Breaking Up With Caffeine


Apocalyptic TV shows and movies are so popular right now, giving us a glimpse into life without fossil fuels. It’s always generally a dark place, where the people have turned on each other and they may or may not be slowly turning into zombies. I have a theory that this same paralleled world would exist if we stopped producing caffeine — just mass chaos. We love caffeine THAT much. In fact, you’re probably wearing a T-shirt or drinking from a mug that reads “But first coffee” at this very moment.

However, this society that seems to celebrate caffeine now more than ever has been airing its grievances. Recent studies on the long-term effects have some people taking a second thought about reaching for soda instead of water or going for their fourth or fifth or sixth cup of coffee. And for some, that data is enough to finally say, “I’m done,” once and for all. It is even growing in popularity as a New Year’s Resolution. But how can you accomplish this feat to overcome such a widely-accepted addiction?

I happen to be living proof that it’s possible. I would like to say my choice to give up caffeine was due to a wellness epiphany. However, in truth, it came out of necessity for my day-to-day quality of life. I got to a point in my mid-twenties where I could no longer enjoy even just “a little” caffeine without facing repercussions in the form of migraines and nausea within the next few days. THAT’S how addicted I was. In the short time since this lifestyle adjustment, I’ve made a few observations that will help you quit more effectively.

1. Be informed.

Do your research. What non-drink items are you consuming that contain caffeine? Is the new supplement you want to try loaded with tea extracts? Is Excedrin your best friend like it was for me? Start to read labels and ask questions. Then give it all up.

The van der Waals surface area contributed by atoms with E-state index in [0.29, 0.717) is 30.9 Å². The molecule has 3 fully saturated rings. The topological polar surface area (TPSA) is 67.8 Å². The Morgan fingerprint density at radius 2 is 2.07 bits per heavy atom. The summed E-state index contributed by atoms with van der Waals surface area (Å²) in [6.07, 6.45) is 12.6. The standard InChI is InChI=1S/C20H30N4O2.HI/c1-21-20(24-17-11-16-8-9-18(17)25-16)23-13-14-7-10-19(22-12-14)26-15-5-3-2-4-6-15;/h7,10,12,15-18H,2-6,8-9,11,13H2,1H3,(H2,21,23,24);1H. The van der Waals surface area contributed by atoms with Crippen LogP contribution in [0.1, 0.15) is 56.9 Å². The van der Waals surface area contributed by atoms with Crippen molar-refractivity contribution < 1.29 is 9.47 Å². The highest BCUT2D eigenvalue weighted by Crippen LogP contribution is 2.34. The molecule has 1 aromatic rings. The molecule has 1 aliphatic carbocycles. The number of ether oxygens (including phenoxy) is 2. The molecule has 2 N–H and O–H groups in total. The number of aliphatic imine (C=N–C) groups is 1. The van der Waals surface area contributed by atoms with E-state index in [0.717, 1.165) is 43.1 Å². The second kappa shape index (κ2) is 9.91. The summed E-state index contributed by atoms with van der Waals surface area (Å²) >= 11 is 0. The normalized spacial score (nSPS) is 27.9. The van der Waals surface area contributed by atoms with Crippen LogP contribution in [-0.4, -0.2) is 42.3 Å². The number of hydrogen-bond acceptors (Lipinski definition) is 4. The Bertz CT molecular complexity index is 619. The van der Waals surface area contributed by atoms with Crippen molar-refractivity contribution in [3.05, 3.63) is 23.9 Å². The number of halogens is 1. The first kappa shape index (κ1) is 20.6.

2. Replace caffeine.

Replace those sofas and coffee with alternative beverages like water or herbal teas. These are liquids that not only curb your cravings by making you feel full, but have amazing health benefits. You could even eat some dark chocolate. (That’s right, I just told you to eat chocolate for your health.) Rich and high-concentrated cocoas have minute amounts of caffeine that may help you transition easier. Plus, it may be that extra bit of natural sugar that helps power you through the day. 

3. Be patient.

You are not going to be able to give up caffeine overnight. Start out by decreasing your intake to reset your tolerance. It may take several weeks or months before you are able to pass up on Dr. Pepper, but if you stick it out for a few weeks, you will begin to reap benefits for your overall well-being. Remind yourself that you were designed to wake up and keep going on your own without outside dependency.

4. Be aware of other socially acceptable forms of addiction.

Cross-addiction is a real thing. What other substances do you turn to when life becomes hard? How often are you checking your social media or emails? Hey, I am right there with you. When everyone else is participating, it makes it so easy to join in. But we must take a higher road and live a life like no one else now, to live a life like no one else in the future.

If you are taking the challenge, tag us or use the hashtag #lifeindecaf so we can encourage you along the way!

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